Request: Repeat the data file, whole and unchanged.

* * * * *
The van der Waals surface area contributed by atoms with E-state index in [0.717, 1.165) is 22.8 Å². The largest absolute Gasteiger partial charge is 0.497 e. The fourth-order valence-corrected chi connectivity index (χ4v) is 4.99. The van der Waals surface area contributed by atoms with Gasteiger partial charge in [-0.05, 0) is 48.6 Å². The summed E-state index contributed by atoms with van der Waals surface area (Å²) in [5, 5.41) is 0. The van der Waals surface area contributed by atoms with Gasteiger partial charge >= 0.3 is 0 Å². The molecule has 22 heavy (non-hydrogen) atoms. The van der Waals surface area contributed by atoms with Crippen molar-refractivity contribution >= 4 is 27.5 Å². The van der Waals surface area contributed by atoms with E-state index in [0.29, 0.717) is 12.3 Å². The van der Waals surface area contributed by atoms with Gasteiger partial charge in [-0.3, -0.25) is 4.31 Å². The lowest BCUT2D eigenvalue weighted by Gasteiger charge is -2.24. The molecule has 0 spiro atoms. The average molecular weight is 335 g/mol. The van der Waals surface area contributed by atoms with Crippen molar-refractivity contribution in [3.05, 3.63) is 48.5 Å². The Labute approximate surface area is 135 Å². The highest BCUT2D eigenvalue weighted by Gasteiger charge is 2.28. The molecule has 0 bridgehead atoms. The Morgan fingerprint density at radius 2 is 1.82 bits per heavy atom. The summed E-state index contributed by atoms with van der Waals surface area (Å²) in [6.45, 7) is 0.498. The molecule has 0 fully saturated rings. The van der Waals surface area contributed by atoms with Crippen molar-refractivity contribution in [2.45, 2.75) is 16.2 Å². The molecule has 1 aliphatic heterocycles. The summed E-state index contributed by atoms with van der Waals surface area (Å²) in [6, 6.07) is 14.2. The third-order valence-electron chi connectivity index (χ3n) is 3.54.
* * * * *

The van der Waals surface area contributed by atoms with E-state index in [0.717, 1.165) is 22.8 Å². The largest absolute Gasteiger partial charge is 0.497 e. The fourth-order valence-corrected chi connectivity index (χ4v) is 4.99. The van der Waals surface area contributed by atoms with Gasteiger partial charge in [-0.05, 0) is 48.6 Å². The summed E-state index contributed by atoms with van der Waals surface area (Å²) in [5, 5.41) is 0. The van der Waals surface area contributed by atoms with Gasteiger partial charge >= 0.3 is 0 Å². The molecule has 22 heavy (non-hydrogen) atoms. The van der Waals surface area contributed by atoms with Crippen molar-refractivity contribution >= 4 is 27.5 Å². The van der Waals surface area contributed by atoms with E-state index in [0.29, 0.717) is 12.3 Å². The van der Waals surface area contributed by atoms with Gasteiger partial charge in [-0.3, -0.25) is 4.31 Å². The lowest BCUT2D eigenvalue weighted by Gasteiger charge is -2.24. The molecule has 0 spiro atoms. The average molecular weight is 335 g/mol. The van der Waals surface area contributed by atoms with Crippen molar-refractivity contribution in [3.05, 3.63) is 48.5 Å². The Labute approximate surface area is 135 Å². The highest BCUT2D eigenvalue weighted by Gasteiger charge is 2.28. The molecule has 0 bridgehead atoms. The Morgan fingerprint density at radius 2 is 1.82 bits per heavy atom. The summed E-state index contributed by atoms with van der Waals surface area (Å²) in [6.45, 7) is 0.498. The molecule has 0 fully saturated rings. The van der Waals surface area contributed by atoms with Crippen molar-refractivity contribution in [2.45, 2.75) is 16.2 Å². The molecule has 1 aliphatic heterocycles. The summed E-state index contributed by atoms with van der Waals surface area (Å²) in [6, 6.07) is 14.2. The third-order valence-electron chi connectivity index (χ3n) is 3.54.